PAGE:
The Coastal Trail

Klamath Section

Length 7.8 mi · Climbing 1390 ft
California > Redwood National and State Parks > Redwood National Park

The trail is cut into these rugged coastal bluffs


The Klamath Section of the Coastal Trail runs along steep, spruce-covered bluffs high above the ocean, with no roads or other development in sight. Most of the trail is wooded so you can't see the ocean, but for the last half-mile the woods end and the views really open up. There aren't any redwoods on this section of trail.

Before 2016 this trail was known as the Hidden Beach Section of the Coastal Trail.

Click map to show all roads and trails
Part of the Trail Map of Redwood National and State Parks (Redwood Hikes Press, 2016)

Hike description

Here's the trailhead location in Google Maps and Google Street View.

Start at the Lagoon Creek parking lot, which is mostly used as a Highway 101 rest stop. The lot is just north of the Trees of Mystery attraction and just south of where Highway 101 descends out of Del Norte Coast Redwoods State Park. The trail begins at the northern end of the lot; it's clearly marked but hard to see because it's overgrown with grass.

At the first trail intersection, stay right to follow the coastline. The first mile of trail is the best, alternating between lush, attractive spruce forest and open grassy areas with fine views of the rocky shoreline and some sea stacks, among the best coastal views in the park.

Hidden Beach

A spur trail descends to the small, scenic cove known as Hidden Beach. Just a few yards after that is a second spur trail that leads to the Trees of Mystery, then the main trail begins to climb. The open grassy areas end, although there are still a few brief glimpses of the ocean, and the spruce forest seems to open up. The trail looks like it used to be a dirt road, although grass has covered most of the road leaving only a narrow singletrack trail.

Lowland section of the Coastal Trail, at the spur to Trees of Mystery

The trail gradually levels out, but never becomes completely level; it constantly dips and climbs. There's a long dull stretch where the trail mostly runs through an impenentrably dense tangle of blackberry brambles and ferns. There aren't a lot of views in this area, but throughout the hike, the crash of the surf on the rocky coastline below can be heard. There's one spot where the "ork-ork" of sea lions can clearly be heard.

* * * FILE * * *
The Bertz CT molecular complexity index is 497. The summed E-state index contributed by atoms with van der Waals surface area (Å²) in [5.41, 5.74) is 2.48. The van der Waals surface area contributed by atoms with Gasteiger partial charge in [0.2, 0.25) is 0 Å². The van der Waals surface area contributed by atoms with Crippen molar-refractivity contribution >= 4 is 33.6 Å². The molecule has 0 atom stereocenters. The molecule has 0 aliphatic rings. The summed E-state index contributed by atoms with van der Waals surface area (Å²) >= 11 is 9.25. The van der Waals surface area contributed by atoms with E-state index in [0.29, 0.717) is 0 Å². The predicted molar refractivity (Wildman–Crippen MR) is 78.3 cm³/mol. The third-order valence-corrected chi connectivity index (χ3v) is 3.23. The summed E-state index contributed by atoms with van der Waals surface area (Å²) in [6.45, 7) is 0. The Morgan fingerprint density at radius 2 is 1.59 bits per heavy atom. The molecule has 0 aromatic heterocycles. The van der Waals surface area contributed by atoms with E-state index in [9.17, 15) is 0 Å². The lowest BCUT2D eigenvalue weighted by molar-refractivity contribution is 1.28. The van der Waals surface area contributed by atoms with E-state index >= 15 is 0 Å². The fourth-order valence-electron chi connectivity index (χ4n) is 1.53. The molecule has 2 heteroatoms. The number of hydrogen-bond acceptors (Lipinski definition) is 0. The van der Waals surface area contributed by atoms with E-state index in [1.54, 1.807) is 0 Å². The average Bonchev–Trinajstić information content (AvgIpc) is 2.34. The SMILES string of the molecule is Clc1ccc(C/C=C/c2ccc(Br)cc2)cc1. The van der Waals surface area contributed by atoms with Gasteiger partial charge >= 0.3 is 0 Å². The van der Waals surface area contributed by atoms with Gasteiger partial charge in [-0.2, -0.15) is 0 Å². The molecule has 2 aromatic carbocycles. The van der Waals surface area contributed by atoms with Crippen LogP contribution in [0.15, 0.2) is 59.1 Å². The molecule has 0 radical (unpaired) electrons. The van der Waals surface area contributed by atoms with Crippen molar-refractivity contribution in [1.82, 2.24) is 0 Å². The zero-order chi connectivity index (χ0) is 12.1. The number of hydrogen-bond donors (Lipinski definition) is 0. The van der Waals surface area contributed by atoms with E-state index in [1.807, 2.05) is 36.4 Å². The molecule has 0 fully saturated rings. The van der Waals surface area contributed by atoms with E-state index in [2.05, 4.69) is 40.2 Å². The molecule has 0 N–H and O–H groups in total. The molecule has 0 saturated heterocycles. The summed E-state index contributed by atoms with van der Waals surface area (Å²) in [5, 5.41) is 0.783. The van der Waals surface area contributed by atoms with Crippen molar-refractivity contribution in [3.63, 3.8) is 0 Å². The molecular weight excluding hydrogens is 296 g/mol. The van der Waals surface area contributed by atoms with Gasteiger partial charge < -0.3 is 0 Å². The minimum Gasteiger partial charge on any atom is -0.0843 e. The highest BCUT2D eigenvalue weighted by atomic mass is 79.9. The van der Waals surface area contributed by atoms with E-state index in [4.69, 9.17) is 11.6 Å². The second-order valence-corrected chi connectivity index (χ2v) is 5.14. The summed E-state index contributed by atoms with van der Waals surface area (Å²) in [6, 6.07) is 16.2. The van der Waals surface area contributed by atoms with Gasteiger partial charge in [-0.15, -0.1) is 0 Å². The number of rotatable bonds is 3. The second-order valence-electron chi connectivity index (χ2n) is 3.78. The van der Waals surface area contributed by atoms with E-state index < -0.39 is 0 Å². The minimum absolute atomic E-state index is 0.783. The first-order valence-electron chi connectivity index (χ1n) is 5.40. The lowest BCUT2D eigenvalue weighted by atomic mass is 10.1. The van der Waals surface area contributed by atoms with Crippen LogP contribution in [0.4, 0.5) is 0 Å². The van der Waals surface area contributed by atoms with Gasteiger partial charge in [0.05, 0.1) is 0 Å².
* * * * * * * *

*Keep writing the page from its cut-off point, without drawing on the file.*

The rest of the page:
The blackberry brambles and ferns finally come to an end and the scenery improves quite a bit. Just before this point, some stout spruce trees that are probably old growth stand by the side of the trail. The spruce culminates when the trail winds up to the top of a little knoll where about half a dozen large spruce trees stand. There are some glimpses of the ocean and the rocky coastline far below.

Spruce on the Coastal Trail

The spruce trees give way to a large, attractive stand of white-barked red alders that end when the trail reaches a fenced-in viewpoint. The viewpoint has some pretty nice views of the ocean and the coast to the south. The trail then emerges onto a grassy hillside for its last half-mile. The ocean views continue and are the best in Redwood National and State Parks. The hillside is covered with thickets of coastal scrub; the trail is sometimes overgrown with grass and somewhat rough.

A red alder grove on the Coastal Trail

There's a spur trail that leads steeply downhill to a viewpoint on a small rock outcropping. The spur isn't really worthwhile, since the view is actually better from the beginning of the spur than it is from the end.

The trail climbs up to the parking lot, offering views of the Klamath River.


© 2011, 2012, 2017 David Baselt